From the Archives: An 1825 Letter Possibly Mentioning Joseph Smith

By April 8, 2009

…and don’t worry, it doesn’t mention any salamanders.

While digging through the Beinecke Library at Yale last August, I started glancing through some random papers collections of individuals who lived in upstate New York around the same time the Smith family resided in Palmyra. Among the many collections I looked through were the letters of Owen S. Ward, a common farmer in Wayne County during the first half of the nineteenth century. After a couple hours I was starting to consider giving it a break and going back to what I had came to Beinecke to research, when I paused while reading the opening line of a letter from Clarissa Ward to Amasa and Mary Angel: “With pleasure I embrace this oportunity of writing you again by Joseph Smith.”


Umm, what?

Then, further along in the correspondence is another letter addressed to Amasa and Mary Angel, this time from their father Owen Ward. He also implies that someone named “Joseph Smith” was offering them a chance to write the letter, meaning that he was willing to deliver it: “I have just returned from helping survey Esqr Velies farm as a chain bearer and am verry tiard but as we have an opportunity of sending a letter out by Joseph Smith I will try to write a little to night but you must excuse my bad writing and bad composition…” While we cannot be certain that this is our Joseph Smith–there was apparently at least one other individual by that name in the area at the time, though this “imposter” Joseph Smith was much older[1]–it is a good possibility that this is a mention of the young prophet during the few years between the first visit with angel Moroni and the reception of the plates.[2] This was a period when Joseph was moving from job to job trying to earn money, most notably it was around this time that he worked for Josiah Stohl and, as a result, met Emma. The letter is written from a town called Pleasant Valley, which I have not been able to locate, but if it was in Wayne County then it couldn’t have been far from Palmyra.[3] These letters speak of this Joseph Smith as if they were familiar with him, yet I have not been able to dig up anything on the Ward family.

Why does this matter, you are probably asking? Well, because being mentioned as the letter-runner is not the only time the letters speaks Joseph Smith. These letters are full of scriptural allusions, demonstrating the religious revivals that had spread across upstate New York like wildfires in 1824.[4] Clarissa’s letter mentions that she has been attending sermons at a Churh and that though they have heard of “revivles [sic] of religion at a distance…alas their does not appear to be any” in their particular village that year. Owen’s letter, after going into several temporal affairs, also speaks of religion and offers a very enticing (at least for us) anecdote:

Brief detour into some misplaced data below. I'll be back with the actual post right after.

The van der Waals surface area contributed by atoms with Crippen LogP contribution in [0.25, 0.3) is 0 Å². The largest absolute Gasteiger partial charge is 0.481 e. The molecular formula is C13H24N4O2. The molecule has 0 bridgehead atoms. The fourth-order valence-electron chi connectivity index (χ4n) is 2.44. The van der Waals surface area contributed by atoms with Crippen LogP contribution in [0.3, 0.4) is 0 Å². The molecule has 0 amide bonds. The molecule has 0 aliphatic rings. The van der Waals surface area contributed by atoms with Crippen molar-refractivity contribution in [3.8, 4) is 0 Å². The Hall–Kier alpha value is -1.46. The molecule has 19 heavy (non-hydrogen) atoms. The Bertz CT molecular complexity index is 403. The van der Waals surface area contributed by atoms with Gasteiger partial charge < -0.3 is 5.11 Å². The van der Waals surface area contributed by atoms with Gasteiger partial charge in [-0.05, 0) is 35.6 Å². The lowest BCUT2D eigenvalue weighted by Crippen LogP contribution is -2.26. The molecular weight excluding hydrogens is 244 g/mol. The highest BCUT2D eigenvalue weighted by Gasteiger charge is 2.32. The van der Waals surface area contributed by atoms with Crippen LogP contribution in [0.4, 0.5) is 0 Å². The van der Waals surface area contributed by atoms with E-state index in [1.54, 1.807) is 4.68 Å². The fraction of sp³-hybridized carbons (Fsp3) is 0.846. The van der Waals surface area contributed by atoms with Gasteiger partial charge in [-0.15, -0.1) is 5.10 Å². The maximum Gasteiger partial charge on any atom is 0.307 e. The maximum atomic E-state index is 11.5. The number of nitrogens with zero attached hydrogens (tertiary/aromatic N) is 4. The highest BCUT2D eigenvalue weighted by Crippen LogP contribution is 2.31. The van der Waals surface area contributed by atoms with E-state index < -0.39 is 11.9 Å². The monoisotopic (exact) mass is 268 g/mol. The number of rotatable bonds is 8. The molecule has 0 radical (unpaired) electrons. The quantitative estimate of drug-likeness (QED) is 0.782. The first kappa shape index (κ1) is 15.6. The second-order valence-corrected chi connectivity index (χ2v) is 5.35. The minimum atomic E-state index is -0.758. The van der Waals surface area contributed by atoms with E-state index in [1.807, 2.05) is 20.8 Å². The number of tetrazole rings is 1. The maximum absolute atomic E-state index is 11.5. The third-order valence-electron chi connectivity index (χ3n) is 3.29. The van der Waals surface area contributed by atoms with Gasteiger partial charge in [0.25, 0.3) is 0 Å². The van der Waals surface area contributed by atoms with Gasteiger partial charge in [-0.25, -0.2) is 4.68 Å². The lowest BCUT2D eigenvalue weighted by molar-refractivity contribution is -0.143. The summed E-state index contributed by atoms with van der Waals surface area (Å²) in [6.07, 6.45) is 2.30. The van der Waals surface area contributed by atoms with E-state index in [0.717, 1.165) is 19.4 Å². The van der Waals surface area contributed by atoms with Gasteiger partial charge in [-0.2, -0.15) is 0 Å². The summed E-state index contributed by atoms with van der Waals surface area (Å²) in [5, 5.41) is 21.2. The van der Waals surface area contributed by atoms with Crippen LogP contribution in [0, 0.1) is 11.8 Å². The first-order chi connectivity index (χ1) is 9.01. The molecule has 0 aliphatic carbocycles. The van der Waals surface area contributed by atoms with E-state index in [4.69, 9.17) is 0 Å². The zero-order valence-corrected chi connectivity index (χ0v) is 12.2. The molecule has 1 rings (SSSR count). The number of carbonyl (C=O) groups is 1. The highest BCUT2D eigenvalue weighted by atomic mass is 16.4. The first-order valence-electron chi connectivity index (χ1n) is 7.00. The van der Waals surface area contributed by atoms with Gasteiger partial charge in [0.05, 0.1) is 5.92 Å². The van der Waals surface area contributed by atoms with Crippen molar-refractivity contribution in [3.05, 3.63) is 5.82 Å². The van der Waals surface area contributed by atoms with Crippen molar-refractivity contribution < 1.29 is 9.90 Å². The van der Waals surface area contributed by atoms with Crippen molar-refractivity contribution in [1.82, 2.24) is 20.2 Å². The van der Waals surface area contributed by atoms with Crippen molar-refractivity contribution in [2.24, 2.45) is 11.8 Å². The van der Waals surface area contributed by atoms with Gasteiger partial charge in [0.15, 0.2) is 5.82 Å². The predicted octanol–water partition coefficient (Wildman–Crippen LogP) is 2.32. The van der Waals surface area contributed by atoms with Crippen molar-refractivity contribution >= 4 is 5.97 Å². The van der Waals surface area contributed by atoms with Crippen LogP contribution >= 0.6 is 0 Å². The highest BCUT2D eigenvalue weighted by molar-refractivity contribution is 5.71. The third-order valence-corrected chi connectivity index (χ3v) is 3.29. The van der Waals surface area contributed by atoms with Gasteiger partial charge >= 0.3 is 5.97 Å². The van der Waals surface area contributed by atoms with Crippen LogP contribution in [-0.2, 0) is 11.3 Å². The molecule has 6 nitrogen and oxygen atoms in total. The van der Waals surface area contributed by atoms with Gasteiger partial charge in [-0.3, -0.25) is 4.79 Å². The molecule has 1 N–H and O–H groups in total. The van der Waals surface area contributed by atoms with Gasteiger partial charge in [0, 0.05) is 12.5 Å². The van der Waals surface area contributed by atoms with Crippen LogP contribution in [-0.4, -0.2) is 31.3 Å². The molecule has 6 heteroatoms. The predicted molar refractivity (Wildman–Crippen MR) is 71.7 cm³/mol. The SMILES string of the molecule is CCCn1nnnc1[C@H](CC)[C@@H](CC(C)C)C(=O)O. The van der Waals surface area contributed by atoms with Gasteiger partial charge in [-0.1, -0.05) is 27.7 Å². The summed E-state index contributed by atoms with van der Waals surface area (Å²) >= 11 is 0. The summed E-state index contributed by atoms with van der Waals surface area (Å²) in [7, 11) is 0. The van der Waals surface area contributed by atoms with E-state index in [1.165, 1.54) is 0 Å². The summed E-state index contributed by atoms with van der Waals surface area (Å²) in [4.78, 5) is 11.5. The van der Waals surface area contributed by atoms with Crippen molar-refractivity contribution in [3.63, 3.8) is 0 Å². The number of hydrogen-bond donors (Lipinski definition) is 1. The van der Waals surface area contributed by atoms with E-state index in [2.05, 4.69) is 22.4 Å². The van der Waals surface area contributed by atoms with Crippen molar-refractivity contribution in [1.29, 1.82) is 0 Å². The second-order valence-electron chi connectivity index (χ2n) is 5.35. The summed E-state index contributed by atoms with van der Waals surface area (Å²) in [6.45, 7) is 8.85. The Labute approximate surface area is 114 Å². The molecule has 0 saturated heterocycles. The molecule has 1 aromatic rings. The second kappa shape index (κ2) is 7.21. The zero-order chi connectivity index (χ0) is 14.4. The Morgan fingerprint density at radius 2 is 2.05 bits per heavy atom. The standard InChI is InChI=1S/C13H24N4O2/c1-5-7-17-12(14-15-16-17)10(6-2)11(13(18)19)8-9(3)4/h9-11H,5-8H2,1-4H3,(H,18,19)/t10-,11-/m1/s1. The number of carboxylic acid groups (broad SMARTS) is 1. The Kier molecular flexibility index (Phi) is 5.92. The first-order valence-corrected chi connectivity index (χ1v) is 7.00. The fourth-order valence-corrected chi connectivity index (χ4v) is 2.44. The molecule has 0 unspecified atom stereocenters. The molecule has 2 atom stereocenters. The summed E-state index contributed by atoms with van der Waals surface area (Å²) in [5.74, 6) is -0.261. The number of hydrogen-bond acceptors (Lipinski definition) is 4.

I think I get along with my work as well as if I had George we live well and work hard and are quite contented but are not suitably thankfull as we aught to be for the blessing we receive as there is now revival of religion we are verry sluggish but we hope and trust that you injoy the same temporal blessings that we do and have grateful harts for it and I hope that you feel the ten thousand obligations you are under to God for the showers of Divine Grace that is falling around you there is a large shower falling in sipea [sp.?][.] Joseph Smith has mad[e] a public ackno[wle]dgement of his faults and asked forgiveness from God and man?

Again, could this be our Joseph Smith mentioned here, confessing his sins in front of some sort of religious gathering?

Such an action seems to fit in well with the young Joseph Smith. The religious impulses of the day, especially when connected with religious revivals, were designed to drive men to repentance and confession in preparation for salvation. Most of Joseph’s early visionary experiences came as a result of begging forgiveness and then being assured that his sins were forgiven.[5] We know of a brief affiliation with other denominations during this period,[6] as well as his later admission of youthful “follies” after the First Vision. One of the most predominant features of Joseph Smith’s character, at least to me, is his incessant need of spiritual assurance, and this “public ackno[wle]dgement of his faults” in hopes for forgiveness seems like something he would have done.

However, as much as I would like this to be a bonefied document about the Mormon Prophet, it just can’t be determined for sure.

Any thoughts on this document? (I am also secretly hoping that miraculously someone has more information on the Owen S. Ward family.)


[1] Several individuals knowledgeable with the New York era are currently looking into the logistics of this letter.